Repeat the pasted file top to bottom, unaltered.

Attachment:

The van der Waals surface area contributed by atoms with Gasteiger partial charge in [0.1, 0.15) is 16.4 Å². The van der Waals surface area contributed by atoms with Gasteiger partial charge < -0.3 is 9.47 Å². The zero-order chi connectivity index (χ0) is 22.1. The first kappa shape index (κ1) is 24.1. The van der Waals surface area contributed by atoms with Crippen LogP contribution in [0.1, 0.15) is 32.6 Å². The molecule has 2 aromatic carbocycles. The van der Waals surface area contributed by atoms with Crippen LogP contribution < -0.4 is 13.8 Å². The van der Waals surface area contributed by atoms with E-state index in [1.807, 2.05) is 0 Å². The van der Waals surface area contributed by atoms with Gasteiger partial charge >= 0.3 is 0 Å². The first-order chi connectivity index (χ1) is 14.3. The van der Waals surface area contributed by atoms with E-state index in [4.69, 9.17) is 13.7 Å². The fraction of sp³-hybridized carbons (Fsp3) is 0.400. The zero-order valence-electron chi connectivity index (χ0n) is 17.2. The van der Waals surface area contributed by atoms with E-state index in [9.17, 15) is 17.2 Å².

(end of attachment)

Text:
The van der Waals surface area contributed by atoms with Gasteiger partial charge in [0.1, 0.15) is 16.4 Å². The van der Waals surface area contributed by atoms with Gasteiger partial charge < -0.3 is 9.47 Å². The zero-order chi connectivity index (χ0) is 22.1. The first kappa shape index (κ1) is 24.1. The van der Waals surface area contributed by atoms with Crippen LogP contribution in [0.1, 0.15) is 32.6 Å². The molecule has 2 aromatic carbocycles. The van der Waals surface area contributed by atoms with Crippen LogP contribution < -0.4 is 13.8 Å². The van der Waals surface area contributed by atoms with E-state index in [1.807, 2.05) is 0 Å². The van der Waals surface area contributed by atoms with Gasteiger partial charge >= 0.3 is 0 Å². The first-order chi connectivity index (χ1) is 14.3. The van der Waals surface area contributed by atoms with E-state index in [4.69, 9.17) is 13.7 Å². The fraction of sp³-hybridized carbons (Fsp3) is 0.400. The zero-order valence-electron chi connectivity index (χ0n) is 17.2. The van der Waals surface area contributed by atoms with E-state index in [9.17, 15) is 17.2 Å².